Here it is - we got a little one ( maybe about 4.5') and put it on a small table.

Our living room is on the smaller side, so I like that the tree doesn't take over the whole space. I am not very fond of our tree topper and have been on the lookout for the "perfect" one for 4 years now. I know it's out there.

Ok, here's second look at the tree using a photography app on my phone that I think is fun. I generally think my phone pictures are pretty bad, so the way this app makes it look like a retro Polaroid seems to make pictures look better. (it's the Shake It app).

Thursday, December 2, 2010

Darkness and Light

The day we found out about our failed cycle was the same day that kicked off the holiday season. This is usually one of my favorite times of the year - as it is for many people - and I look forward to so many of the big and little things that come with it.

However, the moment these two events collided I had no desire to enter into the Christmas season. I immediately decided in my mind that we would not get a Christmas tree, since that would take energy to purchase, set up, and decorate. And I just don't have any energy. Besides, it's just DH & I, and we're not even here in our home for Christmas day.


When we got home from my IL's house, DH immediately set out to hang our Christmas lights. It was already getting dark when he started and it was a cold night (for Southern C.alifornia at least - the low 50's), but I knew he wanted to do it to help cheer me up. Christmas lights are usually my favorite.

As DH put them up, I sat in the house and cried a little. When he finished, he brought me outside and we walked across the street to admire the white lights adorning our humble home. We stood with our arms around each other, and I was so touched that he worked so hard to do this for me. And I cried.

The next morning I turned the radio to Christmas music as I drove to work, which then made me cry. I stopped and bought a peppermint mocha on the way, but cried when I got into my car with it.

Everything Christmas themed was making me cry. All the happy, merry, cheery, and brightness of it all contrasted sharply with the pain in my heart. It felt plastic and fake. And everything around me screamed, "Christmas is about family" and all I could think about was the family I long for but cannot have.

Our church does an advent series each year, and the first week of advent is hope. We went to church with my IL's on Sunday so I did not hear the hope sermon, but my heart cried out to hear about this hope. I wanted to be reminded of what my hope is, and I wanted to know what it had to do with Christmas.

I have celebrated the advent season many times before, but each year the depth and richness of the traditions and the light they shine on the gospel have stirred in me more and more. And this year, out of the depths of my pain, I saw just how dark the advent season is, and it was refreshing. It is not about the happy, cheery, merry, plastic-smile-ness that I feel like the Christmas culture tries to deceive me with, but it is a time to reflect on the sinfulness, pain, suffering, and death that is this world, and it matched the darkness of my heart. I could feel that sin, pain, suffering, and death that all of creation felt as they waited for God's promised Messiah, because I feel it, too, as I wait for the promise of the Messiah's return where light will have victory over darkness....and there will be no more sin, suffering, pain, or death.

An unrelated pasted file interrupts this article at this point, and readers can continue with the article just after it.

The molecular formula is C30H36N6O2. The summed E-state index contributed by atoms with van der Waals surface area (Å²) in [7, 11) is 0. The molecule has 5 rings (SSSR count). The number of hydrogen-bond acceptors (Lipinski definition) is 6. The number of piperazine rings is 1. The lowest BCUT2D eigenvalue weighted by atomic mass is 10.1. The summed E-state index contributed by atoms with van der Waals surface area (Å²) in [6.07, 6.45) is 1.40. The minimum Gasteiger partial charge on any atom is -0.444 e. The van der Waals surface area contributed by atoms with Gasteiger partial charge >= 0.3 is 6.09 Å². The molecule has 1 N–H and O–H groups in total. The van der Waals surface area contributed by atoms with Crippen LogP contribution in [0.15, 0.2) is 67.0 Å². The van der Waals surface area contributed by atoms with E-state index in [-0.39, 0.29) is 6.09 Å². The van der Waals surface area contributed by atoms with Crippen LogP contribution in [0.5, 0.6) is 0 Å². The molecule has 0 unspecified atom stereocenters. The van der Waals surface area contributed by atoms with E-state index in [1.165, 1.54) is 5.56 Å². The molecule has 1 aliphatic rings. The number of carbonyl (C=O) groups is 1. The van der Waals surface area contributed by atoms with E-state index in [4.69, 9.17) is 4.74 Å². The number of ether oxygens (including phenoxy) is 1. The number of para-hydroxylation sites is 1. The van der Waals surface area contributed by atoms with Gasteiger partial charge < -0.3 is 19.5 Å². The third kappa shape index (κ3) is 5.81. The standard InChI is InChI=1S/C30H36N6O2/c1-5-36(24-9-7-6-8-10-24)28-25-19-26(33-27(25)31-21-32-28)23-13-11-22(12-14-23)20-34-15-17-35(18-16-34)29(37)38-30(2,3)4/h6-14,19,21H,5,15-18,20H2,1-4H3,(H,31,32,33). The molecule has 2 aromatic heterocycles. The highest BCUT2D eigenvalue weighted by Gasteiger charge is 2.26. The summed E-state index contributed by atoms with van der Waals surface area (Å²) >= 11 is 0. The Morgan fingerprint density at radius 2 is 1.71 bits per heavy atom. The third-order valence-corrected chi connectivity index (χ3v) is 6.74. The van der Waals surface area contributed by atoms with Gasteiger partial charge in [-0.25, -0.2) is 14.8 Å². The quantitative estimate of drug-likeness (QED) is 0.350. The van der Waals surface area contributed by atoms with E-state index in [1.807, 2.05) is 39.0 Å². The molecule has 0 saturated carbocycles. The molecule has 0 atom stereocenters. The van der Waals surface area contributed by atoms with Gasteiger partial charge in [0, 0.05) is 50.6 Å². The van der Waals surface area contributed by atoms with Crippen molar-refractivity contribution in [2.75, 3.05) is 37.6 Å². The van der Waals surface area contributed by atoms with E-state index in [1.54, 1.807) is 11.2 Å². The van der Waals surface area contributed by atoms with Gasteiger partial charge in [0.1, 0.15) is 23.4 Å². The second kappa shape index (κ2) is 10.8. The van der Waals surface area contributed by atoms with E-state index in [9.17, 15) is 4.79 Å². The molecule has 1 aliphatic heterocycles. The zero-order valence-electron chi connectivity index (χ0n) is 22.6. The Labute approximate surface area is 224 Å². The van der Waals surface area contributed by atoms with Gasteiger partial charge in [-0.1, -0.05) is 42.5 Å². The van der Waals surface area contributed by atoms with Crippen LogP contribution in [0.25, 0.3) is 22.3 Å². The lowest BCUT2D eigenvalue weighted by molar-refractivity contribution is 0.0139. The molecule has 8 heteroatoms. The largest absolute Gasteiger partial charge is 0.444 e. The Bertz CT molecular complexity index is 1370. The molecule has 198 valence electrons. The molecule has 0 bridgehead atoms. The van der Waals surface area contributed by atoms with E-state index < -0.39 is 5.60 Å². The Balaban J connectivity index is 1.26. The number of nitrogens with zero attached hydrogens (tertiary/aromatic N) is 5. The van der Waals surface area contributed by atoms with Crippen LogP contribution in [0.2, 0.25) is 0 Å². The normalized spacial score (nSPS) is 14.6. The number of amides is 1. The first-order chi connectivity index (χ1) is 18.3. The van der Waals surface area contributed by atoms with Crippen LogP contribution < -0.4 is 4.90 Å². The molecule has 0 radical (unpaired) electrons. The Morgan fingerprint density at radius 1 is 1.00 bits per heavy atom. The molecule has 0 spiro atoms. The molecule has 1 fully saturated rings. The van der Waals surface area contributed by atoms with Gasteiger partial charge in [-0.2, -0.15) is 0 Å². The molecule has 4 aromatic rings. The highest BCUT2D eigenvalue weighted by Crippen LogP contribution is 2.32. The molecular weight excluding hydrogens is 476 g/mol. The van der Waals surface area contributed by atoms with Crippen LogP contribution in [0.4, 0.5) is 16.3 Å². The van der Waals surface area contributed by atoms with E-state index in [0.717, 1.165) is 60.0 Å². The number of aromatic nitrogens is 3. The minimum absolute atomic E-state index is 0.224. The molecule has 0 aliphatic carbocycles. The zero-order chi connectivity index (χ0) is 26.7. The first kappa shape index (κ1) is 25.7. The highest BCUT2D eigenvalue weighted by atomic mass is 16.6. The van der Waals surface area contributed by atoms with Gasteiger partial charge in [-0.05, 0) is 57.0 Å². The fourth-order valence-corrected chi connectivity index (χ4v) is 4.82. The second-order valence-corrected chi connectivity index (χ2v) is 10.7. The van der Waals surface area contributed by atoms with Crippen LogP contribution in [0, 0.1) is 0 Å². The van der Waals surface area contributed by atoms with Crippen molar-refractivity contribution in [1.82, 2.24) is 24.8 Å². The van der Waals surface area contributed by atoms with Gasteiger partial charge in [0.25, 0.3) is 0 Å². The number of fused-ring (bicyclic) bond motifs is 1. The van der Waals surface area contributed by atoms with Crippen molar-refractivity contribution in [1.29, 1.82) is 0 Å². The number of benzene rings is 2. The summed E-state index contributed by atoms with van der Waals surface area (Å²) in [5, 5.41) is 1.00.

As I sat in that place, I was struck by two things. One is what an amazing, joyful, and miraculous gift was indeed born on Christmas day - a gift that answered the longings and groaning of all of creation. Secondly, I was so thankful that God meets us in these places of pain and longing, and that faith in him is not about putting on a plastic fake smile. He gives us the real hope and joy. But because I feel the darkness, I can rejoice in the light.

I am thankful the advent season is dark, and Christmas is light. It is raw, real, and genuine. I love so many things about the Christmas season, but it's ok if my heart is not into the "holly jolly Christmas" tunes, peppermint mochas, or Christmas trees...because as fun as they are, that is not what Christmas is about. And Christmas isn't even about family, despite what our culture says. I'm thankful that God is growing me.

I am no theologian or writer, and I always finish posts like these feeling like I communicated the profound ways the Lord is teaching me so inadequately. But I want to write them down, remember how he has worked in me, and save moments like these to look back on, at least. I am just one simple girl seeking to work out her faith with fear and trembling.